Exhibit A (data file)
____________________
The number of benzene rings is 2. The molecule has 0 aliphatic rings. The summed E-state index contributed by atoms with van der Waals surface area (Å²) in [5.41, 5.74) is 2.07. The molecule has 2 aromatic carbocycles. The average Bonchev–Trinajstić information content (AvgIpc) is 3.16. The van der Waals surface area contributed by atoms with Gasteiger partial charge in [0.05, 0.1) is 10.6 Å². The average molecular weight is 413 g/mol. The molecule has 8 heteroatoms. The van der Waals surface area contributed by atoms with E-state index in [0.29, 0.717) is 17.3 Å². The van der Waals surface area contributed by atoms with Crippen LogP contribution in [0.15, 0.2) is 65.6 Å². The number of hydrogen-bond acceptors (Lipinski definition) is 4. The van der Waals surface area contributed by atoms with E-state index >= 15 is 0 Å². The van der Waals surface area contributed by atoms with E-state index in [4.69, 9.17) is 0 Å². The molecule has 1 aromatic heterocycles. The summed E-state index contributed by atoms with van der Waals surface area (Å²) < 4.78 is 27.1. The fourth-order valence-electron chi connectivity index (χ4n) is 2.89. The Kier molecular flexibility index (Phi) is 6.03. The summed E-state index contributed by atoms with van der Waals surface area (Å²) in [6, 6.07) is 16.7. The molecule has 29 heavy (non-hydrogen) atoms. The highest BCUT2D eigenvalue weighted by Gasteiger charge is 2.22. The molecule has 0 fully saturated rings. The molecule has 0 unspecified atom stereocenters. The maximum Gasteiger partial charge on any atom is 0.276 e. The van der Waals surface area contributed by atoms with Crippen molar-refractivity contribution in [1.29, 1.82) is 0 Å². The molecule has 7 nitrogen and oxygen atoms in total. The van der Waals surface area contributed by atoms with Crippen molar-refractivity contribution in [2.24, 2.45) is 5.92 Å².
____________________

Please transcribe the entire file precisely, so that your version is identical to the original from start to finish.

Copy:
The number of benzene rings is 2. The molecule has 0 aliphatic rings. The summed E-state index contributed by atoms with van der Waals surface area (Å²) in [5.41, 5.74) is 2.07. The molecule has 2 aromatic carbocycles. The average Bonchev–Trinajstić information content (AvgIpc) is 3.16. The van der Waals surface area contributed by atoms with Gasteiger partial charge in [0.05, 0.1) is 10.6 Å². The average molecular weight is 413 g/mol. The molecule has 8 heteroatoms. The van der Waals surface area contributed by atoms with E-state index in [0.29, 0.717) is 17.3 Å². The van der Waals surface area contributed by atoms with Crippen LogP contribution in [0.15, 0.2) is 65.6 Å². The number of hydrogen-bond acceptors (Lipinski definition) is 4. The van der Waals surface area contributed by atoms with E-state index >= 15 is 0 Å². The van der Waals surface area contributed by atoms with E-state index in [4.69, 9.17) is 0 Å². The molecule has 1 aromatic heterocycles. The summed E-state index contributed by atoms with van der Waals surface area (Å²) < 4.78 is 27.1. The fourth-order valence-electron chi connectivity index (χ4n) is 2.89. The Kier molecular flexibility index (Phi) is 6.03. The summed E-state index contributed by atoms with van der Waals surface area (Å²) in [6, 6.07) is 16.7. The molecule has 29 heavy (non-hydrogen) atoms. The highest BCUT2D eigenvalue weighted by Gasteiger charge is 2.22. The molecule has 0 fully saturated rings. The molecule has 0 unspecified atom stereocenters. The maximum Gasteiger partial charge on any atom is 0.276 e. The van der Waals surface area contributed by atoms with Crippen molar-refractivity contribution in [1.29, 1.82) is 0 Å². The molecule has 7 nitrogen and oxygen atoms in total. The van der Waals surface area contributed by atoms with Crippen molar-refractivity contribution in [2.24, 2.45) is 5.92 Å².